Appeal and judicial review of an extradition committal order and Ministerial order of surrender. The United States sought the extradition of the appellant, Virdi, for sentencing for failure to report export of a monetary instrument and failure to appear in court for his sentencing. The Record of the Case stated that the appellant and Cheema crossed the border from the United States into Canada by vehicle in 2003. They told the customs inspector that they had no cash. They were referred for a secondary inspection and $99,000 was found hidden in the sunroof, and $47,000 was found in Cheema’s pockets. The monies were forfeited under Canadian legislation. The appellant and Cheema were indicted under US legislation. In 2007, the appellant was arrested attempting to enter the United States. In 2008, he pled guilty to the outstanding offence and signed a plea agreement. He subsequently resiled from the agreement in breach of his appearance bond and failed to appear for sentencing. The appellant took the position he was coerced into the plea agreement and maintained his innocence. The extradition judge found that the Record of the Case supported the requirements for committal. The Minister ordered the appellant’s surrender. Virdi appealed and sought judicial review. ... [read more]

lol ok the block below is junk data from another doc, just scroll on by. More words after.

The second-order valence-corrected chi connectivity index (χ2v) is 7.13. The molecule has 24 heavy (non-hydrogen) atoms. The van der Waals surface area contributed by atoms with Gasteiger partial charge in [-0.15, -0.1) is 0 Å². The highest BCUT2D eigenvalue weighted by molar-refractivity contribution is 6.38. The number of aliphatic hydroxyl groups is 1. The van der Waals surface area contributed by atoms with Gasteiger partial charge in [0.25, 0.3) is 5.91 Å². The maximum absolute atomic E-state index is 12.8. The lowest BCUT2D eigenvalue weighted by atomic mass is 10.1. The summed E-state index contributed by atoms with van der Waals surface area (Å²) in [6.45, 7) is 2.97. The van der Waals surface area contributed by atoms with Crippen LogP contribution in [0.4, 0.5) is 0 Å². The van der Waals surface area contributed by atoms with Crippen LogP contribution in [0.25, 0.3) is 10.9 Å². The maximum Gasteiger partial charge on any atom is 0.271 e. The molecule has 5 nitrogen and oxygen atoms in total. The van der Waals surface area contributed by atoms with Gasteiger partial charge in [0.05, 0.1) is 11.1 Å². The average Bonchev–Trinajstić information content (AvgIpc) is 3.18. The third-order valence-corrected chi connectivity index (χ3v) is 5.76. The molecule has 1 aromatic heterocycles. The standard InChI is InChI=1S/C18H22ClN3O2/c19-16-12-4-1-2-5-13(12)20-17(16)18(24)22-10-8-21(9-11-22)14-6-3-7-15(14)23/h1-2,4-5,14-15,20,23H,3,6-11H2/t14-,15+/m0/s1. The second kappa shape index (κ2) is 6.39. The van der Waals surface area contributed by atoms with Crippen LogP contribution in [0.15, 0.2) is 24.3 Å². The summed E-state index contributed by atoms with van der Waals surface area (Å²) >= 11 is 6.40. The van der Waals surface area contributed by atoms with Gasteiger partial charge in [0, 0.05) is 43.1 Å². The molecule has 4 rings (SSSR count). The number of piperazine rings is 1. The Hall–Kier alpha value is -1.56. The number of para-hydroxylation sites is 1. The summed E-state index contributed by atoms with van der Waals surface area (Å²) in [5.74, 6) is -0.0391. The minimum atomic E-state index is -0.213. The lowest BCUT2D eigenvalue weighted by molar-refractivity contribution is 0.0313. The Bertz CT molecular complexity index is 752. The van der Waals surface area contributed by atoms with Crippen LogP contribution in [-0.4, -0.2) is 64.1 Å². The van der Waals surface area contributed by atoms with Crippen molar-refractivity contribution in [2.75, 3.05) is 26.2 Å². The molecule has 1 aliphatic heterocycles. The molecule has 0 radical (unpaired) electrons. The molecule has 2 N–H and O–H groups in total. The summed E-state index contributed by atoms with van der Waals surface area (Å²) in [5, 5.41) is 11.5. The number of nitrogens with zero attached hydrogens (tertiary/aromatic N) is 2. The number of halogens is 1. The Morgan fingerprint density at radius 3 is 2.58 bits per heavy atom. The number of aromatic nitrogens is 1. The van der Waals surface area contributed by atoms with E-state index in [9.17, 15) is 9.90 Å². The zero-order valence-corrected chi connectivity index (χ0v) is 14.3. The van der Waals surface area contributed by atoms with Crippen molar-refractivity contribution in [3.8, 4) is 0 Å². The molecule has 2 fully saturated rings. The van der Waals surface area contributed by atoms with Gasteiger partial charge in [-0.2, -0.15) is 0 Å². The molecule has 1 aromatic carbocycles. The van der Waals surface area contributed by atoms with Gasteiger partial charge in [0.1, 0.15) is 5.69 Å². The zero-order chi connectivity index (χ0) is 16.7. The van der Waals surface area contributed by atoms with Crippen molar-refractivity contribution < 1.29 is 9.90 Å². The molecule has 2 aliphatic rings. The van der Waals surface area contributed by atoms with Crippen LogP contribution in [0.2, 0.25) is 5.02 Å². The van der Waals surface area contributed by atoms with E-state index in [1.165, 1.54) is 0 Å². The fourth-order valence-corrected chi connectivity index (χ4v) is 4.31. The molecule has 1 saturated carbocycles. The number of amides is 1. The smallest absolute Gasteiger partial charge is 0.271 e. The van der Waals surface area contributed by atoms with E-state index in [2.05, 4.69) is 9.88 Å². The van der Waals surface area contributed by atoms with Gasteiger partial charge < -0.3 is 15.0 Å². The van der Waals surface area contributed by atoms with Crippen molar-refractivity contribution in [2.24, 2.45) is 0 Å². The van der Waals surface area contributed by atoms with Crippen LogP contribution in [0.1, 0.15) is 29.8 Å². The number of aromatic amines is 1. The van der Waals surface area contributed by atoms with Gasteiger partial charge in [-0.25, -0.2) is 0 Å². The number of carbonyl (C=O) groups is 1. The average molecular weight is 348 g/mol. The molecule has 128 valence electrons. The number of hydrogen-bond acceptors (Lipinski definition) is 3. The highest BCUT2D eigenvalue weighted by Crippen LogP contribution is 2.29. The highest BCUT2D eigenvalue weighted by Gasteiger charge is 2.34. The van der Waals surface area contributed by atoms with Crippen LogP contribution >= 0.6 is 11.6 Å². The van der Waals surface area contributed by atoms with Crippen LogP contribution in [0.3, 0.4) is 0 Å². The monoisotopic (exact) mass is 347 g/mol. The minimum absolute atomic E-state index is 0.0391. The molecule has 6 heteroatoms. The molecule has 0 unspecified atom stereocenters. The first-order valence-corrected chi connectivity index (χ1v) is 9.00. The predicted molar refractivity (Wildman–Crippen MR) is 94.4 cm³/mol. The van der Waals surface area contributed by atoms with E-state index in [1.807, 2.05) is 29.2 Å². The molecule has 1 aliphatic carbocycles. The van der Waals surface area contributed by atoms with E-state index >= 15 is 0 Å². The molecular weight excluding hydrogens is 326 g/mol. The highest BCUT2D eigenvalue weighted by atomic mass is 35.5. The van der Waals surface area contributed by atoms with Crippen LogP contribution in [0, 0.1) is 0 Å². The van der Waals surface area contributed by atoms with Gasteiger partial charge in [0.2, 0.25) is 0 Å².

Thursday, September 01, 2016 @ 8:00 PM

Title - Chain of - Demonstration of

Appeal by Naugle from a decision quieting the title to competing ownership claims to real property and issuing a certificate of title to the respondent trustee. Of the 300 acres involved, the appellant claimed ownership to approximately 100 acres. The trial judge was of the view that the competing chains of title were close in quality, with the trustee’s title being no worse and perhaps just a bit better than that of the appellant. The 300 acre parcel was landlocked and was comprised of multiple lots. When the bordering property became developed, the trustee sought to sell the property and brought an application under the Quieting Titles Act. The appellant then set about to solidify the transfer of lands from his uncle in 2013 and the prior chain of title which included a 1936 deed to the uncle’s mother. The competing chains of title went back a generation behind two brothers to the will of their father and the wording of his will. The trial judge found that even if the appellant had a good chain of paper title, the trial judge was not able to locate his lands on the ground and within the 300 acre parcel the trustee sought to quiet. The approximate 100 acres in dispute had always been woodland. The trial judge placed a great deal of weight on the estate inventory and the absence of any express reference to woodland therein. ... [read more]

Thursday, September 01, 2016 @ 8:00 PM

Municipal Law - Planning and development - Heritage property protection - Designation of heritage property